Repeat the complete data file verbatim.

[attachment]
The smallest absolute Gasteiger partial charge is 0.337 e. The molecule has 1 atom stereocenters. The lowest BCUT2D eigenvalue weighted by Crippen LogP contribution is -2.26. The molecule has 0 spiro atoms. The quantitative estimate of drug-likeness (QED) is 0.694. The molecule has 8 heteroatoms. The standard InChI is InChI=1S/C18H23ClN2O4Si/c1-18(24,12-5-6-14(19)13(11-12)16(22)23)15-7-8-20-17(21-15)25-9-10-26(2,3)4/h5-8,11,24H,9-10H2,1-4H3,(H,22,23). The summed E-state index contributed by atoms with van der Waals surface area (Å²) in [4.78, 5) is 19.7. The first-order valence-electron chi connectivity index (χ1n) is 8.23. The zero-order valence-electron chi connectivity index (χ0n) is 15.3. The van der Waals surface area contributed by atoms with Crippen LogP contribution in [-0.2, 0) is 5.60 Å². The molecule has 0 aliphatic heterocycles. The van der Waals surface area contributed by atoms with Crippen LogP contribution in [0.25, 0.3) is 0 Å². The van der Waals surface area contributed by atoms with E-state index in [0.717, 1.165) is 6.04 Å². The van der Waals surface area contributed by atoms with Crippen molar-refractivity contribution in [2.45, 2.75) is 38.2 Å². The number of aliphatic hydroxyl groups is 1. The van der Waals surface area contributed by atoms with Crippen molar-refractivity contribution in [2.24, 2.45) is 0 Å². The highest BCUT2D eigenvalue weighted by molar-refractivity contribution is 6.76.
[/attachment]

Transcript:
The smallest absolute Gasteiger partial charge is 0.337 e. The molecule has 1 atom stereocenters. The lowest BCUT2D eigenvalue weighted by Crippen LogP contribution is -2.26. The molecule has 0 spiro atoms. The quantitative estimate of drug-likeness (QED) is 0.694. The molecule has 8 heteroatoms. The standard InChI is InChI=1S/C18H23ClN2O4Si/c1-18(24,12-5-6-14(19)13(11-12)16(22)23)15-7-8-20-17(21-15)25-9-10-26(2,3)4/h5-8,11,24H,9-10H2,1-4H3,(H,22,23). The summed E-state index contributed by atoms with van der Waals surface area (Å²) in [4.78, 5) is 19.7. The first-order valence-electron chi connectivity index (χ1n) is 8.23. The zero-order valence-electron chi connectivity index (χ0n) is 15.3. The van der Waals surface area contributed by atoms with Crippen LogP contribution in [-0.2, 0) is 5.60 Å². The molecule has 0 aliphatic heterocycles. The van der Waals surface area contributed by atoms with Crippen LogP contribution in [0.25, 0.3) is 0 Å². The van der Waals surface area contributed by atoms with E-state index in [0.717, 1.165) is 6.04 Å². The van der Waals surface area contributed by atoms with Crippen molar-refractivity contribution in [2.45, 2.75) is 38.2 Å². The number of aliphatic hydroxyl groups is 1. The van der Waals surface area contributed by atoms with Crippen molar-refractivity contribution in [2.24, 2.45) is 0 Å². The highest BCUT2D eigenvalue weighted by molar-refractivity contribution is 6.76.